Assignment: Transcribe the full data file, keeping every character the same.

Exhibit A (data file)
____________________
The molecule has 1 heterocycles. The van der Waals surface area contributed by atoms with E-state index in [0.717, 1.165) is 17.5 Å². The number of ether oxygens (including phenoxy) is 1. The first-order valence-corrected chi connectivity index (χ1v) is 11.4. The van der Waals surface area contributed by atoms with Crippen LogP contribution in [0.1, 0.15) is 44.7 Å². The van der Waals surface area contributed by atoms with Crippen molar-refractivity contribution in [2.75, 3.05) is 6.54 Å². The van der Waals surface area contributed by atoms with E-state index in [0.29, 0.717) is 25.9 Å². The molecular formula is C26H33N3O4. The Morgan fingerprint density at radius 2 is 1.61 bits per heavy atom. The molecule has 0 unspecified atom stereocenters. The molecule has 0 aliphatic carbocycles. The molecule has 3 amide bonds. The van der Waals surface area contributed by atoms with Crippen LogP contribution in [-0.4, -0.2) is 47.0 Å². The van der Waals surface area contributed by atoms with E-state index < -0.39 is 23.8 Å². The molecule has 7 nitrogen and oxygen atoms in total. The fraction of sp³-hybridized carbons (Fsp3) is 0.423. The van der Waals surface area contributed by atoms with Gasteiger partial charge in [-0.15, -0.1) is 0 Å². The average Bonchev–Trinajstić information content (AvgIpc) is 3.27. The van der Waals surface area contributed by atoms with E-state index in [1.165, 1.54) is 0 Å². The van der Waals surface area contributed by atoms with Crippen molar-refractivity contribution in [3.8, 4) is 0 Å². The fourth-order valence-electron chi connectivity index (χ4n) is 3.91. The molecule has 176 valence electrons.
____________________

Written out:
The molecule has 1 heterocycles. The van der Waals surface area contributed by atoms with E-state index in [0.717, 1.165) is 17.5 Å². The number of ether oxygens (including phenoxy) is 1. The first-order valence-corrected chi connectivity index (χ1v) is 11.4. The van der Waals surface area contributed by atoms with Crippen LogP contribution in [0.1, 0.15) is 44.7 Å². The van der Waals surface area contributed by atoms with Crippen molar-refractivity contribution in [2.75, 3.05) is 6.54 Å². The van der Waals surface area contributed by atoms with E-state index in [0.29, 0.717) is 25.9 Å². The molecular formula is C26H33N3O4. The Morgan fingerprint density at radius 2 is 1.61 bits per heavy atom. The molecule has 0 unspecified atom stereocenters. The molecule has 0 aliphatic carbocycles. The molecule has 3 amide bonds. The van der Waals surface area contributed by atoms with Crippen LogP contribution in [-0.4, -0.2) is 47.0 Å². The van der Waals surface area contributed by atoms with E-state index < -0.39 is 23.8 Å². The molecule has 7 nitrogen and oxygen atoms in total. The fraction of sp³-hybridized carbons (Fsp3) is 0.423. The van der Waals surface area contributed by atoms with Gasteiger partial charge in [-0.15, -0.1) is 0 Å². The average Bonchev–Trinajstić information content (AvgIpc) is 3.27. The van der Waals surface area contributed by atoms with E-state index in [1.165, 1.54) is 0 Å². The van der Waals surface area contributed by atoms with Crippen molar-refractivity contribution in [3.8, 4) is 0 Å². The fourth-order valence-electron chi connectivity index (χ4n) is 3.91. The molecule has 176 valence electrons.